If blockchain is like the plantation, are there ways of engaging with it that constitute a plot? Bits of blockchain that represent culture rather than control? The abstractions of tokenization invisiblise the care that is needed to sustain that which is represented, and indeed, sociologist Kathleen Lynch writes that “the logics of care are antithetical to the logics of capital” (2021, 203). Care can thus be a chisel for blockchain’s plots to carve a space that is inherently different to their surroundings. Artist Sarah Friend concisely undermines the speculative finance of many NFT projects by programing her Lifeforms NFTs in such a way that they ‘die’ if they are not cared for. In her operationalisation of care, this means that the NFT has to be given away for free to someone else, who then takes over the caring responsibilities (Friend 2021). While this project is quite simple and small – fitting for a plot – it offers up a different way of relating, not only to the NFT, but also to those around you, calling on them to care for instead of capitalize on something. Another example is the Corn Council, a DAO imagined as part of a speculative design research project by Heitlinger et al. (2021). Central in it is the wish to undo the alienation with the world that plantation capitalism produces (nature as land, man as labour). This DAO rewards “spending time with plants, [...] caring for them, kindling new care-taking relationships” (Heitlinger et al. 2021, np). Although they are tokenized, these rewards are not exchangeable and can only be used in the community in ways that support the commons. The Corn Council creates a multi-species community in which crops are stakeholders rather than commodities (Ibid. 2021). These are two budding examples of how blockchain’s plot might be thought of as places of care.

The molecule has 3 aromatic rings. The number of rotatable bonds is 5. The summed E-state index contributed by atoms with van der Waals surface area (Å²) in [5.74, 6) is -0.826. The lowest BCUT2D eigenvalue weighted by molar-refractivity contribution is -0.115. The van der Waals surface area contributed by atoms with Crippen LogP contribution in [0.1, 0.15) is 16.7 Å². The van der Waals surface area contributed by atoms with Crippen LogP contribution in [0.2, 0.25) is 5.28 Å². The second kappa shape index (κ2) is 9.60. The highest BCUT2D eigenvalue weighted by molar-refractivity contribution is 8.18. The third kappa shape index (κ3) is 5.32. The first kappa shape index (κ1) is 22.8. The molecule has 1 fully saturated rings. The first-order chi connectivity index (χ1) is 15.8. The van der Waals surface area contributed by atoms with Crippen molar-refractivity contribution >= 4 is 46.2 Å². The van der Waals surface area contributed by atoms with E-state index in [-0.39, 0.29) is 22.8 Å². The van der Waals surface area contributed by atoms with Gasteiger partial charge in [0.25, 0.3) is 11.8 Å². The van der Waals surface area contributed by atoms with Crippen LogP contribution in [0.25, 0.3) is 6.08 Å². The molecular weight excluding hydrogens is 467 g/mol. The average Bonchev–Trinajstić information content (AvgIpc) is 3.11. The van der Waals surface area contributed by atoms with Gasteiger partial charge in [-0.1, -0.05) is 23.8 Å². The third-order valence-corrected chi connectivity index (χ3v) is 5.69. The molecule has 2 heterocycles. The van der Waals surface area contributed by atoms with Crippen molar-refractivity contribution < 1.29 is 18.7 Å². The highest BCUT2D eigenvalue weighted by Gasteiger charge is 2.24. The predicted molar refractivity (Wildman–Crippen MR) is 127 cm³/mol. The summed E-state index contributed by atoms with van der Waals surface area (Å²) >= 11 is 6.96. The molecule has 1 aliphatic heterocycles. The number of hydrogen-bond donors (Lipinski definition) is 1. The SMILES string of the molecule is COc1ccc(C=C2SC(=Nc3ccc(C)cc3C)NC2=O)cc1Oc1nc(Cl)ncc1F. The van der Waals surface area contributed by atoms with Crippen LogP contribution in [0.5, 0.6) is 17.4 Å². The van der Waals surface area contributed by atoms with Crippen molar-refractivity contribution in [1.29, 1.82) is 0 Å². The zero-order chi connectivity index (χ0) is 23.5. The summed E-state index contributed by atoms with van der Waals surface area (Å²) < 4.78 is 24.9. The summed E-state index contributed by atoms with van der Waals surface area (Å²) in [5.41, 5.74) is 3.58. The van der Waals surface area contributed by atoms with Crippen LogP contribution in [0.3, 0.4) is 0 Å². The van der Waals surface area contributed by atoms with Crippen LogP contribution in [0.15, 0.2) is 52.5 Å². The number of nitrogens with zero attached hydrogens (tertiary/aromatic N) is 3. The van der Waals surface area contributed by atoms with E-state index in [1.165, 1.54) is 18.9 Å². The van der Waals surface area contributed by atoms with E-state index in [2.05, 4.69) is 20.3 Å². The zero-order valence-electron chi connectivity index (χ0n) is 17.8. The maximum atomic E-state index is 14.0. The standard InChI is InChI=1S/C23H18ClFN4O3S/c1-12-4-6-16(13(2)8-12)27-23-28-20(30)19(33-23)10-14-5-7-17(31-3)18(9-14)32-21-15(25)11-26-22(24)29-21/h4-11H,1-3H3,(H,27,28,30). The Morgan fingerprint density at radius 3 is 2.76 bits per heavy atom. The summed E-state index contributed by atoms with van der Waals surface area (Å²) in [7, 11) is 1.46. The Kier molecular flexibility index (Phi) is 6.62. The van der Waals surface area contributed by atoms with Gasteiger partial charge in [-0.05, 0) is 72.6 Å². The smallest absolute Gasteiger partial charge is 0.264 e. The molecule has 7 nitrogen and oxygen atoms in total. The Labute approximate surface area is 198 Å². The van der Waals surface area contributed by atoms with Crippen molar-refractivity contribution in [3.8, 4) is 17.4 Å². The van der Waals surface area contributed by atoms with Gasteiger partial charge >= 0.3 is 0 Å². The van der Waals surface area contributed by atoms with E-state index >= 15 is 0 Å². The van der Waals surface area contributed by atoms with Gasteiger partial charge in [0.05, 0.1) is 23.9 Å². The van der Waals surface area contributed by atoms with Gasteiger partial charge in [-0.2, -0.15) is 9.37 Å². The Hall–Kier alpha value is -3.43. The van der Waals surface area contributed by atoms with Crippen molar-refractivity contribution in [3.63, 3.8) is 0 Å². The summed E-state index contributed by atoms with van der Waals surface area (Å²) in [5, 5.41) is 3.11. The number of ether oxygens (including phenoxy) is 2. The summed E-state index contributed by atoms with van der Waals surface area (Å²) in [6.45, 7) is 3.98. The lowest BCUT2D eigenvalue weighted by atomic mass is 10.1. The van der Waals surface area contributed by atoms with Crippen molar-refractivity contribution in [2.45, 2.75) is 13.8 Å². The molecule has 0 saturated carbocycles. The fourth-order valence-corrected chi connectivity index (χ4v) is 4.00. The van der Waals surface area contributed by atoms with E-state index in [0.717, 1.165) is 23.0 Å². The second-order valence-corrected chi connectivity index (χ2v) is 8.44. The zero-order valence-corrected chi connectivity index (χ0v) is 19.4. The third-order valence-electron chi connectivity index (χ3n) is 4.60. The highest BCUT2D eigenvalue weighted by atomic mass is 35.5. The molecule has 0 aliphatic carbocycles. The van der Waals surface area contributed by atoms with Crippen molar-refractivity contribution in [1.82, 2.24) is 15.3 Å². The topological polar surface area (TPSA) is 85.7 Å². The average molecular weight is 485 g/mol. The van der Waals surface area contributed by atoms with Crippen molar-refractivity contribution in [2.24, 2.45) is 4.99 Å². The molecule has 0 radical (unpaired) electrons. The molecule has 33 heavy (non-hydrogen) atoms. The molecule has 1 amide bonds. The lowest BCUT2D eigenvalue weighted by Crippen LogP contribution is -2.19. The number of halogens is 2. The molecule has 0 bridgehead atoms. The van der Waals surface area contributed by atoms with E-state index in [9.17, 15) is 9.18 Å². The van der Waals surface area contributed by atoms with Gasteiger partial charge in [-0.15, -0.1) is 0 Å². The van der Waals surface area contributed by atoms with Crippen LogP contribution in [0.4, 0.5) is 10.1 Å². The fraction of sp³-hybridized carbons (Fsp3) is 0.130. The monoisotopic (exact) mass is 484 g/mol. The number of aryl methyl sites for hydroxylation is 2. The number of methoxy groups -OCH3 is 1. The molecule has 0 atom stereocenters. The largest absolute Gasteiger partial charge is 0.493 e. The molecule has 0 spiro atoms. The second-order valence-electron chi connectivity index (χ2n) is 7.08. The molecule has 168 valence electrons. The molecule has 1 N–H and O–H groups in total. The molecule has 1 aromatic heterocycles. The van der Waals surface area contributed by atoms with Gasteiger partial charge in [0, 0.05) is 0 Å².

However, this tactic for engaging with blockchain hinges on the assumption that the technology is here to stay just like plantations existed for centuries. If blockchain-based tokenization represents the next phase of global capitalism, these might be life-saving tactics. It is true that no technology ever really goes away, but what can be done before it might become the dominant logic? There is subversive agency to be claimed in that process, both from within – e.g. how can blockchains tokenize in a way that reflects entanglement – as well as from without – e.g. which areas of life should be protected from tokenization? Right now, blockchain systems are still somewhat niche and there is still time to take a stand from without. Perhaps another tactic should also be explored: how to brace fragile life-sustaining elements against capture by blockchain’s logics?


Friend, Sarah. 2021. “Lifeforms.” NFT collection.

Heitlinger, Sara, Lara Houston, Alex Taylor, and Ruth Catlow. 2021. “Algorithmic Food Justice: Co-Designing More-Than-human Blockchain Futures for the Food Commons.” Proceedings of the 2021 CHI Conference on Human Factors in Computing Systems 1–17.

Juárez, Geraldine. 2021. “The Ghostchain. (or Taking Things for What They Are).” Paletten Nr. 325.

Lynch, Kathleen. 2021. Care and Capitalism. John Wiley & Sons.

de Vries, Patricia. 2022. Plot Work as an Artistic Praxis in Today's Cityscapes. An Introduction to the Lectorate Art & Spatial Praxis / The City. Amsterdam: Gerrit Rietveld Academy.

Wynter, Sylvia. 1971. “Novel and History, Plot and Plantation.” Savacou 5 (1): 95–102.